Experts: The first drought of many more to come
It seems too bizarre of a story to be true – but it is! As the UK prepares for yet another sweltering week, following another heatwave, the UK Met Office announced that large parts of the UK have officially been declared a drought.
It’s not the words that you expect to hear when describing the weather situation of a Northern European country like the United Kingdom, but top weather experts have declared a “serious incident” for large swaths of England, as the country records its driest summers in 50 years. Authorities on Friday announced that residents need to start conserving water in order to preserve those who need it the most, like schools, hospitals, and the fire service.
It is officially the fifth consecutive month that the UK has had below-average rainfall, with unprecedented heatwaves, and temperatures consistently reaching the mid to high 30s. The water minister, Steve Double said recently said: “We are currently experiencing a second heatwave after what was the driest July on record for parts of the country. Action is already being taken by the government and other partners including the Environment Agency to manage the impacts. All water companies have reassured us that essential supplies are still safe, and we have made it clear it is their duty to maintain those supplies.” Despite government authorities offering words of reassurance, it’s a blunt reminder of the effects of climate change, and that more action needs to be done to resolve the route causes, as opposed to the symptoms.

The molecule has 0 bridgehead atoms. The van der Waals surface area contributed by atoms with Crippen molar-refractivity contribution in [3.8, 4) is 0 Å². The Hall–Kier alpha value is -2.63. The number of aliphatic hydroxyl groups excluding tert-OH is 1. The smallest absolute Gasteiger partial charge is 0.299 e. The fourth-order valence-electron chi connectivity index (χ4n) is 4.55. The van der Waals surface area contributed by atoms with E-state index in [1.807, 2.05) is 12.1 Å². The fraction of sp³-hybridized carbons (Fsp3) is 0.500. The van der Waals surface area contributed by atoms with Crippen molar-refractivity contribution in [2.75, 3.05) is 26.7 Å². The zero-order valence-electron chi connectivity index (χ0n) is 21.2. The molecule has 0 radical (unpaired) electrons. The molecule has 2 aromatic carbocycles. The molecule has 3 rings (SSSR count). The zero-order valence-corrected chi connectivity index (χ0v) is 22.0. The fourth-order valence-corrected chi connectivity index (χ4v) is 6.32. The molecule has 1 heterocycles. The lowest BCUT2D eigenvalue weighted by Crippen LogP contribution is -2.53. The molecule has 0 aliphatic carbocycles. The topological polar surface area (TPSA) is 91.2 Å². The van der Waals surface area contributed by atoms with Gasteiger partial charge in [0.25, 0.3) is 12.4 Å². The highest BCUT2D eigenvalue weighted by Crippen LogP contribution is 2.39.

The Environmental Agency also chipped in, expressing its concerns about climate change, and its effects on the UK and the planet. “An increased chance of warm conditions through August to October is consistent with an increased westerly flow from warmer than average seas, and our warming climate. With a typical north-west (wetter) to south-east (drier) gradation in rainfall most likely, there are no strong signals for a significant amelioration of current dry conditions.”
According to the Environment Agency’s National Drought Group (NDG), as reported in Sky News, there are four stages of drought. First, there is a prolonged dry weather stage (yellow) which includes a heightened risk of environmental damage; then the drought stage (amber) which puts stress on public water supply; followed by the severe drought stage (red) which means that there is widespread environmental damage; and finally the recovering drought stage (amber) “which depends on the type and severity of the preceding drought. The last droughts came in 2011 and 2018.
For now, the UK is able to manage the crisis, but as droughts become more common, people are starting to ask: is this our new normal?